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Books & Authors

Books Featuring Strongly Independent Characters

Perhaps more than any other month, July has come to be associated with independence. Beyond even our own tradition here in the United States, many countries the world over commemorate their Independence Day in July as well. So in celebration of this fact, here are a few titles in our collection that feature characters who exemplify, in some way or another, the quintessential spirit of independence.        


"On the Road" by Jack Kerouac

In Kerouac’s classic novel, the freedom of the road and the search for experience coalesce into a work about the unconstrained spirit and restless destiny inside us all. Following the exploits of a drifter, Sal Paradise, and his freewheeling comrade, Dean Moriarty, “On the Road” is truly an autobiographical telling of Kerouac’s own journeys across the highways and byways of North America. As Paradise and Moriarty traverse the post World War II landscape of the United States, Kerouac confronts his generation's inability to fully connect, as well as their insatiable need to do exactly that. Filled with uncommon stories, and even more uncommon characters, the tale flows through different personalities and escapades, all of which teem with a sense of unchained possibility and an overwhelming longing for purpose and meaning.


"Winter’s Bone" by Daniel Woodrell

Cornered by life’s difficulties, 17 year old Ree Dolly knows she has to fend for herself, because that is all she can really rely on. After her father skipped bail and disappeared, leaving Ree to care after her kid brothers and their mentally shattered mother, Ree really has no other choice in the matter. If her father doesn’t turn up, one way or another, Ree and all who rely on her will be kicked from their home into the exposed wilderness of the Ozark Mountains. Fiercely willful and defiantly self-reliant, Ree is a character whose struggle to keep her family afloat shows that the fight of our lives is often found in how far we are willing to go to decide our own fate.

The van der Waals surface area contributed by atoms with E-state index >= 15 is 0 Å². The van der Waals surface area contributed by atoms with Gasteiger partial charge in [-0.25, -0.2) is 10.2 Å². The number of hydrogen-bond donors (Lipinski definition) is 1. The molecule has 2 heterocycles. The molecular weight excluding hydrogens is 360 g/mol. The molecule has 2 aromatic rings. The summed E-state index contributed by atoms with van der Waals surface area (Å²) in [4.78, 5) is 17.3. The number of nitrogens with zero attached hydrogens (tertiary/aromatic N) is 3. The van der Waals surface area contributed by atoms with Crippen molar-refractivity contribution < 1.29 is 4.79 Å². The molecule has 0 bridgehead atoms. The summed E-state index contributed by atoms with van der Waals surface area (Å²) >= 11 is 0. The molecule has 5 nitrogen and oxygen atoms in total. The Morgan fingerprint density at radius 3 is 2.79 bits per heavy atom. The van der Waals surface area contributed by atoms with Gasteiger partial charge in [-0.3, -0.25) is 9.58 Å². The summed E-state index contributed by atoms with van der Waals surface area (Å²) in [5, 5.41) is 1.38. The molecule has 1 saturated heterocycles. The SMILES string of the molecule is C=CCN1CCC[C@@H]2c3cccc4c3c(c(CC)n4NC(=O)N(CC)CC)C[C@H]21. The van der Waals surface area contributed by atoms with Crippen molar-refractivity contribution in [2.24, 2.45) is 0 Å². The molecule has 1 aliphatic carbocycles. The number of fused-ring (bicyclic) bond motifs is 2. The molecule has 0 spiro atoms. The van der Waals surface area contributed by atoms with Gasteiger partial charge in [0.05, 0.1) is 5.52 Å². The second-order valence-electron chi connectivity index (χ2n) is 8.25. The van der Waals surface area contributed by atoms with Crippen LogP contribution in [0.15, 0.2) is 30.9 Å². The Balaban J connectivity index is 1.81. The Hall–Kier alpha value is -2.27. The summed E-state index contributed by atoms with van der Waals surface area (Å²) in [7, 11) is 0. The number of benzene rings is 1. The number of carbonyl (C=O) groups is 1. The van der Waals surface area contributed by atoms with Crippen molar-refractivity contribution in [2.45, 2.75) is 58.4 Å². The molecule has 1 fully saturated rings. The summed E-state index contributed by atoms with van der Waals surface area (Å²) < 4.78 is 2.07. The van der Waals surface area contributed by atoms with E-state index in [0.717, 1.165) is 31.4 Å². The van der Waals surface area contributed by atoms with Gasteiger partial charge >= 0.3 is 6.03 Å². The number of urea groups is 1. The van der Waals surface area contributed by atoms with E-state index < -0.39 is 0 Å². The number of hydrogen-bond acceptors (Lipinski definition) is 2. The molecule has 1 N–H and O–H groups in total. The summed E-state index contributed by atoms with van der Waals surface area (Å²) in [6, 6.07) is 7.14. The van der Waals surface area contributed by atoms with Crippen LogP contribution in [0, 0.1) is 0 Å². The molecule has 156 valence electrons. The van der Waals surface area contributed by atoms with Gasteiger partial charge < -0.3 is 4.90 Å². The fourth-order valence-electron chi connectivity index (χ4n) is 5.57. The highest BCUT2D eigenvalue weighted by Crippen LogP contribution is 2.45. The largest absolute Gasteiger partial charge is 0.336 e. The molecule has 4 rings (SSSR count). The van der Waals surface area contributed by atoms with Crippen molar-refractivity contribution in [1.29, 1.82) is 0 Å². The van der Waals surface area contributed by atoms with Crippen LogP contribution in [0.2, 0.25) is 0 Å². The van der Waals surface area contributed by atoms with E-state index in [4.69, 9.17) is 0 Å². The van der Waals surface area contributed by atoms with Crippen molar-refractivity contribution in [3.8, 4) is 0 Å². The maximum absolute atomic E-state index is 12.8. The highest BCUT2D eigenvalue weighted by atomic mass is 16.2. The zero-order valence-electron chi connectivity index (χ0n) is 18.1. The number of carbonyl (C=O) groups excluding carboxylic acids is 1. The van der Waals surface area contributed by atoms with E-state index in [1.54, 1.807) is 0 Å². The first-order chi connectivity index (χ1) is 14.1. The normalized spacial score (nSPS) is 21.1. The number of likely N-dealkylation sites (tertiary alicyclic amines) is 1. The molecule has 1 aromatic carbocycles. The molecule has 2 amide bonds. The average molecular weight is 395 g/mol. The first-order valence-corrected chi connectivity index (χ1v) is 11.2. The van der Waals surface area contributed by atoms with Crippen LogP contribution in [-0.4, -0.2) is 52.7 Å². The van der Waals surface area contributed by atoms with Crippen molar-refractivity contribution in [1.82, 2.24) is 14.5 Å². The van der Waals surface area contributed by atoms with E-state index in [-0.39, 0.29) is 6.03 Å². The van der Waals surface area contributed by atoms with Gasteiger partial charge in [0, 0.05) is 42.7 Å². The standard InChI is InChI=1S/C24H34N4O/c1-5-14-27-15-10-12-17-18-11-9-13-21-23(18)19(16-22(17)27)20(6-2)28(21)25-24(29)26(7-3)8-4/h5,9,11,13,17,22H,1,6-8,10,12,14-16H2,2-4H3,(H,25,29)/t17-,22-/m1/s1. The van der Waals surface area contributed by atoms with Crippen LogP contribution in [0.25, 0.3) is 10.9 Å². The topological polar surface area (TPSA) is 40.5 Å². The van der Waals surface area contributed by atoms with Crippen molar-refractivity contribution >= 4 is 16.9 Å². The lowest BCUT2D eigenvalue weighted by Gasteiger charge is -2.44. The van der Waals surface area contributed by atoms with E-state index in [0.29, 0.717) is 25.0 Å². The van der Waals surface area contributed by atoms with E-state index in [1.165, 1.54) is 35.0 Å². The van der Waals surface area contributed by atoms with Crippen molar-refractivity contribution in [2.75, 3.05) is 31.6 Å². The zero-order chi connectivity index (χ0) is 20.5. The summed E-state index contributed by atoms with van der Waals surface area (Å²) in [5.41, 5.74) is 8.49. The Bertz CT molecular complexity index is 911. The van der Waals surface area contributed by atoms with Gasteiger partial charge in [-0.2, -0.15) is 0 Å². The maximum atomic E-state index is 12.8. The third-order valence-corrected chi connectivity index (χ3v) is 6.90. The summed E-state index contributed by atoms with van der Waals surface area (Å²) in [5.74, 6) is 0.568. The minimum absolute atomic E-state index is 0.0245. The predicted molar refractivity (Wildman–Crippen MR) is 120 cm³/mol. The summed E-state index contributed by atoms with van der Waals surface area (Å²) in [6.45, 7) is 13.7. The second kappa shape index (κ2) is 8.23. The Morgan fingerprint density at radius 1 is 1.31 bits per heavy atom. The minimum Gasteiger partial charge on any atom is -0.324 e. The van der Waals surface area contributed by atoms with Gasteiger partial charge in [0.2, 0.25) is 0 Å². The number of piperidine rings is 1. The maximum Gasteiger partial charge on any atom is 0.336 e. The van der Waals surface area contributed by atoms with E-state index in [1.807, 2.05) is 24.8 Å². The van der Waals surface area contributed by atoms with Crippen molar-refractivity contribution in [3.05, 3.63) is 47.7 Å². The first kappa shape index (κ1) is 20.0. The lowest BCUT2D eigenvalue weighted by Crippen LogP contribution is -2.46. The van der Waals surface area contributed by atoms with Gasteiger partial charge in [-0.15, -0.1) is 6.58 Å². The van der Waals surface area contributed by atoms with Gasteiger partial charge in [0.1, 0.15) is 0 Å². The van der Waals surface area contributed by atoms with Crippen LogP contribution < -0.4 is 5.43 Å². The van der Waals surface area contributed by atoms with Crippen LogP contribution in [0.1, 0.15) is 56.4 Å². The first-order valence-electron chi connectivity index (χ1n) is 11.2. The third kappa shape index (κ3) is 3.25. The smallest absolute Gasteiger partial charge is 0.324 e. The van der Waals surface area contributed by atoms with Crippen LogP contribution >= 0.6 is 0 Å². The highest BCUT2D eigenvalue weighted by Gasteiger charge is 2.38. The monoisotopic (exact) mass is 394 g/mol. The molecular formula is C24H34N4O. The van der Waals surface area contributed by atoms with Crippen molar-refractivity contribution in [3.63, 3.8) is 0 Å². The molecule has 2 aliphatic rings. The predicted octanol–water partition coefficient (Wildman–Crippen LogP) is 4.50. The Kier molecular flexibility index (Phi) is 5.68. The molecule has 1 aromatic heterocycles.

"Little Women" by Louisa May Alcott

Set during the era of the American Civil War, Louisa May Alcott’s classic novel tells a story about the daily lives of four sisters--Meg, Jo, Beth, and Amy--and their mother, known charmingly as Marmee. Often focusing on feisty and headstrong tomboy, Jo, and how her spirited personality conflicts with the genteel world that surrounds her, the book provides intimate insight into the journey from girlhood to womanhood. In this way, Alcott explores the challenge of finding one’s way in a world convoluted by expectation, and how the way one answers that convolution can often define the difference between adolescence and maturity.


"The Golden Compass" by Philip Pullman

In an alternate reality from our own, Lyra Belacqua is a spirited and carefree orphan girl spending her days running wild across the campus of Jordan College in Oxford. That is, until children start to go missing, victims of a mysterious group known simply as the “Gobblers”. After her friend Roger is kidnapped, and Lyra escapes her own encounter with the group, she finds herself at the center of a world-bending adventure filled with intrigue, action, and dark schemes. Guided by a magical instrument, known as the Alethiometer, as well as an equally magical cast of characters, Lyra follows her free-spirit and resourcefulness on a journey to get her friend back.